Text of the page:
Sleep more, its good for your brain
Students who have exams are known to burn the midnight oil to study. However, investigation by American and Chinese researchers suggests that students need sleep to better remember their lessons.
A research on sleep funded by the US National Institutes of Health and carried out by New York University School of Medicine and New York University School of Medicine revealed that sleep helps memory and learning. In a study on lab mice, the researchers wanted to see how sleep or lack of sleep affected the connections of nerve cells in the brain.
To do this, the researchers had two groups of mice undergo a task. One group was allowed to sleep after the task while the second group was not allowed.
They found out that the mice that slept were able to develop new nerve cell connections called dendrites. These pass electrical signals from one nerve cell to the next. Formation of new dendrites is associated with the plasticity of the brain, enabling it to ‘record’ new memory, learning and experience.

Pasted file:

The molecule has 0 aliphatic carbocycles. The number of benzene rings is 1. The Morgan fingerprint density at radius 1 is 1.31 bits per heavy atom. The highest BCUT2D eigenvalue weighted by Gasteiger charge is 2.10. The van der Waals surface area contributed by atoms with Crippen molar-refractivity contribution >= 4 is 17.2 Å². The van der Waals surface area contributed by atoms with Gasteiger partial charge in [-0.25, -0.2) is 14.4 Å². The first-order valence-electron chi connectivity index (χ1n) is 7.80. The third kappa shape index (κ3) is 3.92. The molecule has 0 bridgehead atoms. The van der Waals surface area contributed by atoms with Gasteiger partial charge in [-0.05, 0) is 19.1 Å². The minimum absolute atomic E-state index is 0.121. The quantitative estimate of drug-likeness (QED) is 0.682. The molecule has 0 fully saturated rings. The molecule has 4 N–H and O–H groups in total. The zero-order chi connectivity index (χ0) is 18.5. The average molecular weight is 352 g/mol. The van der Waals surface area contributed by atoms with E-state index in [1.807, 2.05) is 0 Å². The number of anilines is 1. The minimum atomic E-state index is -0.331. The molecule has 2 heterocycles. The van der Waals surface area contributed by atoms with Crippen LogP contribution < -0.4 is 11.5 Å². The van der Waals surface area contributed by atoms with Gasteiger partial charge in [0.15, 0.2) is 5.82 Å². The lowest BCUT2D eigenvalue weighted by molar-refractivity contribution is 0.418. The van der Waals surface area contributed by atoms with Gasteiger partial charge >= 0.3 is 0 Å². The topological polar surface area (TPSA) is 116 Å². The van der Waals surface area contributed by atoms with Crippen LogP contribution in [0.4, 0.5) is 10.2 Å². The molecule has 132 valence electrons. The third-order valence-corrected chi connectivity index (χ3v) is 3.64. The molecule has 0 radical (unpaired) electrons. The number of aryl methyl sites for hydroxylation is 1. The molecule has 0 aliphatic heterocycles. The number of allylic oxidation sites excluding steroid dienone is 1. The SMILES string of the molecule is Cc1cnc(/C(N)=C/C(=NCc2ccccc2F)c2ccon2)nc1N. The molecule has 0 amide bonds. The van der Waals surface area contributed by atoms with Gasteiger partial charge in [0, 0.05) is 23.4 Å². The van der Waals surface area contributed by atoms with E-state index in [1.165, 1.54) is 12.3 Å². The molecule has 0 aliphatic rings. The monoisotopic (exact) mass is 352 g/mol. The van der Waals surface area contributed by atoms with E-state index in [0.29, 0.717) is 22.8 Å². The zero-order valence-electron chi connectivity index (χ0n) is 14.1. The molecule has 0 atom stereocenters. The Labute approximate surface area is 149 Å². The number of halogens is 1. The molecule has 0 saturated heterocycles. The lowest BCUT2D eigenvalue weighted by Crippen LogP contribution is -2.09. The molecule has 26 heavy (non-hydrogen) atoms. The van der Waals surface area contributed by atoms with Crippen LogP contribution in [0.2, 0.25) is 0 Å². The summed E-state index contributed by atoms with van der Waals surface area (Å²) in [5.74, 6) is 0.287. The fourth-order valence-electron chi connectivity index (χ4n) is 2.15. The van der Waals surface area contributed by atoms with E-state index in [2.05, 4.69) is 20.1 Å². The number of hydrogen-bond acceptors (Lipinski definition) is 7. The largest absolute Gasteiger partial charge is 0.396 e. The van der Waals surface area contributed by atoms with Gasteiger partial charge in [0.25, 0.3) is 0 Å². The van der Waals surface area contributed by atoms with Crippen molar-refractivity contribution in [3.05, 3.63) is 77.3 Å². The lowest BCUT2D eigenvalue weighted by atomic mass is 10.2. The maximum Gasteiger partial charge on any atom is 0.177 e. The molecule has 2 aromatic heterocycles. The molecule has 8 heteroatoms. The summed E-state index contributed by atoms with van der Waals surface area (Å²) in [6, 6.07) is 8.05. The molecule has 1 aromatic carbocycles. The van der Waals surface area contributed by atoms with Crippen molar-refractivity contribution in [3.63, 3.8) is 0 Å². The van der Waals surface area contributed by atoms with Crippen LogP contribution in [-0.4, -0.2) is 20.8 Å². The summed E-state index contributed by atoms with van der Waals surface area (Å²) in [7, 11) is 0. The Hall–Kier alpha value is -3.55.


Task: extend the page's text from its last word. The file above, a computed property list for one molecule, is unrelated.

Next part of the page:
Meanwhile, the mice that were sleep-deprived did not show new dendrite connections.
The researchers also tested to see if the initial depravation of the second group of mice could be ‘recovered’ by allowing them to sleep longer. After 16 hours of sleep, they found out that the sleep-deprived mice still had fewer nerve cell connections than the first group of mice.
Through this research, scientists are now able to pinpoint the mechanism of learning in the brain. They emphasised that this is so far applicable only to mice and have no direct application to humans. However, the research reveals that sleep certainly plays a big role in learning.